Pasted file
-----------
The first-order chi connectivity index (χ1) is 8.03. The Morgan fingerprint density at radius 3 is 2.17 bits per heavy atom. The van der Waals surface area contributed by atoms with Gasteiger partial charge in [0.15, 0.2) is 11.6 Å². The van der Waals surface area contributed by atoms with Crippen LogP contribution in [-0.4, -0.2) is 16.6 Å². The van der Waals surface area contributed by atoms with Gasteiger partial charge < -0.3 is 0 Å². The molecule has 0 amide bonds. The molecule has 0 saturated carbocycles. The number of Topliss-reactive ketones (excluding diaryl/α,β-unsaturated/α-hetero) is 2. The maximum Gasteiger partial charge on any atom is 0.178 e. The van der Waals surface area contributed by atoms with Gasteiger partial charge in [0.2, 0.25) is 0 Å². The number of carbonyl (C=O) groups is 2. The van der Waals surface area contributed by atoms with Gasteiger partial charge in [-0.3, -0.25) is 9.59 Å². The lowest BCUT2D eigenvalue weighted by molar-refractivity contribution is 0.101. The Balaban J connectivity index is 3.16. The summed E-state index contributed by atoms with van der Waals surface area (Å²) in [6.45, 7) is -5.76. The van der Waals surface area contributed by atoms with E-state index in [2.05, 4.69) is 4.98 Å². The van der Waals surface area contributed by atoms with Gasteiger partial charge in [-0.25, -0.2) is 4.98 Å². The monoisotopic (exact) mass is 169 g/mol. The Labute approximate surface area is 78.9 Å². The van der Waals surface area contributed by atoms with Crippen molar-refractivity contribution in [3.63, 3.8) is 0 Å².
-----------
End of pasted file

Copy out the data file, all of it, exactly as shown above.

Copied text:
The first-order chi connectivity index (χ1) is 8.03. The Morgan fingerprint density at radius 3 is 2.17 bits per heavy atom. The van der Waals surface area contributed by atoms with Gasteiger partial charge in [0.15, 0.2) is 11.6 Å². The van der Waals surface area contributed by atoms with Crippen LogP contribution in [-0.4, -0.2) is 16.6 Å². The van der Waals surface area contributed by atoms with Gasteiger partial charge < -0.3 is 0 Å². The molecule has 0 amide bonds. The molecule has 0 saturated carbocycles. The number of Topliss-reactive ketones (excluding diaryl/α,β-unsaturated/α-hetero) is 2. The maximum Gasteiger partial charge on any atom is 0.178 e. The van der Waals surface area contributed by atoms with Gasteiger partial charge in [0.2, 0.25) is 0 Å². The number of carbonyl (C=O) groups is 2. The van der Waals surface area contributed by atoms with Gasteiger partial charge in [-0.3, -0.25) is 9.59 Å². The lowest BCUT2D eigenvalue weighted by molar-refractivity contribution is 0.101. The Balaban J connectivity index is 3.16. The summed E-state index contributed by atoms with van der Waals surface area (Å²) in [6.45, 7) is -5.76. The van der Waals surface area contributed by atoms with E-state index in [2.05, 4.69) is 4.98 Å². The van der Waals surface area contributed by atoms with Gasteiger partial charge in [-0.25, -0.2) is 4.98 Å². The monoisotopic (exact) mass is 169 g/mol. The Labute approximate surface area is 78.9 Å². The van der Waals surface area contributed by atoms with Crippen molar-refractivity contribution in [3.63, 3.8) is 0 Å².